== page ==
In response to:
Leo's Last Supper from the July 18, 2002 issue
To the Editors:
I wonder if Mr. Butterfield would be willing to reconsider one small point in his review of my Leonardo’s Incessant Last Supper [NYR, July 18]. At issue is the action of Saint Thaddeus, the Apostle second from right. Goethe proposed that Thaddeus’s hands perform one compound gesture, the raised right about to slap down the left—a gesture, says Goethe, still observable among simple folk (Naturmenschen) to express “What did I tell you! Isn’t it what I’ve always suspected!” (“Hab’ ich’s nicht gesagt! Hab’ ich’s nicht immer vermuthet!“)
My interpretation accepts Goethe’s insight that the two hands act on one impulse, but proposes a slower pace, the raised right in solemn descent to be cupped in the open left—which yields a familiar gesture of eucharistic reception.
Mr. Butterfield is free to resist my sense of the gesture’s twofold interpretability (colloquial and sacramental), but not on the grounds that “Goethe describes what Thaddeus is doing [whereas] Steinberg predicts what the Apostle is about to do.” The predicted hand-slap Goethe foresees is not presently visible; it is, he believes, about to occur. Thus both readings predict; both look to an imminent resolution. Goethe just wants it quicker.
New York City
Andrew Butterfield replies:
Professor Steinberg seems to believe that his interpretation differs from Goethe’s primarily in the different speeds they assign to the movement of Thaddeus’s hands. But for Professor Steinberg’s interpretation to be correct, he must do something that Goethe did not have to do in his analysis: he must foretell the exact position of Thaddeus’s hands at the conclusion of their motion. Leonardo’s picture, however, simply does not provide enough information to enable the viewer to determine this. There is no basis for saying what gesture Thaddeus will make after the moment depicted in the painting has ended. To claim that Thaddeus will gently and reverentially cup his hands is unduly speculative and overly hypothetical.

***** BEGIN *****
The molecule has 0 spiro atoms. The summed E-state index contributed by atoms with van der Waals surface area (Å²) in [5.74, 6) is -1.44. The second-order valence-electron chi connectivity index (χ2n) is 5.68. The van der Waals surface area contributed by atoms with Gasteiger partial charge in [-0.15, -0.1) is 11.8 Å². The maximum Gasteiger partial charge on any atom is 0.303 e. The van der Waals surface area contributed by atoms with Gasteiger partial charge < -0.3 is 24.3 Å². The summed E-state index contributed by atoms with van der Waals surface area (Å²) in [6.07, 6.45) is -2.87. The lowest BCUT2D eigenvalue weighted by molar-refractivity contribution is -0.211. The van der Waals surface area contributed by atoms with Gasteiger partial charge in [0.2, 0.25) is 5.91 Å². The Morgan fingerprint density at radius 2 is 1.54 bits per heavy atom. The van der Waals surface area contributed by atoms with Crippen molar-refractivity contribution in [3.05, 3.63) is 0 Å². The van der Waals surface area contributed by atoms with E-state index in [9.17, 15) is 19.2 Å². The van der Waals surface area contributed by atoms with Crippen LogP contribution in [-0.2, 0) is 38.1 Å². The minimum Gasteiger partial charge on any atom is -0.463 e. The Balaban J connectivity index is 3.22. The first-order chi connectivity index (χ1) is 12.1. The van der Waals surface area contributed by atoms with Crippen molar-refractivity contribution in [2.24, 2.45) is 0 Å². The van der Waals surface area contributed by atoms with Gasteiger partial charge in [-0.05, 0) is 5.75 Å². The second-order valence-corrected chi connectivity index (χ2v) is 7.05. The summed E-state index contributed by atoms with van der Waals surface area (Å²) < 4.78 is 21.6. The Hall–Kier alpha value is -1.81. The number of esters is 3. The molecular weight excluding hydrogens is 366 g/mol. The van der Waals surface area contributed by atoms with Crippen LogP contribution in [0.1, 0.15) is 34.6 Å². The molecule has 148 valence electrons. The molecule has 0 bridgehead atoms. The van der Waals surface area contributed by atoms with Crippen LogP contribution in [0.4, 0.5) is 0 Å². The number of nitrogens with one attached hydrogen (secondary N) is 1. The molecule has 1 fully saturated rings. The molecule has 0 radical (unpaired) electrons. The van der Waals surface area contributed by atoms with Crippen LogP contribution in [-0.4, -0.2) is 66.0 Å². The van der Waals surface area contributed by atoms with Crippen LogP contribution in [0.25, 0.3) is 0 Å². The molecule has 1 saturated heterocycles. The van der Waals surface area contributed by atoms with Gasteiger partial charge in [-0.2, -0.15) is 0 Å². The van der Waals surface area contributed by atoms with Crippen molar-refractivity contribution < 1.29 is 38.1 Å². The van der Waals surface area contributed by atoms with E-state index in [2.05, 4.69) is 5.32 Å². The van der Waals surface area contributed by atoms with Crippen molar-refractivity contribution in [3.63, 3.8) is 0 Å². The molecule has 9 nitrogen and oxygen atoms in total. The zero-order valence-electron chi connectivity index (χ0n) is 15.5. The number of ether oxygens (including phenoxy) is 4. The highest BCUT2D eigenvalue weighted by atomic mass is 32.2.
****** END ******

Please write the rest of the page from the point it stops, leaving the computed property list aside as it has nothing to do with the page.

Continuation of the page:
To the Editors:
I was impelled to write by Andrew Butterfield’s peculiar review of Leo Steinberg’s Leonardo’s Incessant Last Supper. As a literary critic, I of course can’t pretend to any expertise in art history. I write rather to describe how a critic should be read by a reviewer. I do not think that Mr. Butterfield is reading Mr. Steinberg in the right way. Mr. Butterfield grants, toward the close of his review, that “Leo Steinberg is among the most brilliant art historians at work today; and the book is full of what we have come to expect from him: dazzling perceptions eloquently revealed.” All my own readings of Steinberg—and the Norton lectures that Steinberg recently gave at Harvard—confirm this judgment.
Yet Mr. Butterfield says, reproachfully, that Steinberg “believes it to be his duty to announce what he sees, even at the risk of being wrong.” What else, conceivably, could be the duty of a critic except to “announce what he sees”? All the critic has to offer is—given a learned preparation—his “subjectivity.” Mr. Butterfield thinks there is something wrong with “subjectivity” and feels that it can lead to “explanation that is not anchored in history.”
But no interpretation, whether in literature or art, can ever be so firmly “anchored in history” as to be irrefutable. Eliot recommended intelligence as the sine qua non for the critic. If one has found the critic intelligent in the past one is glad to look through his or her eyes in the present, to share in that valuable “subjectivity,” entrusting oneself to it.
Mr. Butterfield seems to think that because modern masterpieces exhibit complexity an older one cannot, that “complexity” is a modern notion invented by Freud and Joyce. It is true that Freud and Joyce may have helped us see the masterpieces of the past in ways that they have not been seen before (think of Freud on Macbeth). But surely that complexity was there in Shakespeare waiting to be discovered, as the eucharistic symbolism of The Last Supper was waiting to be discovered.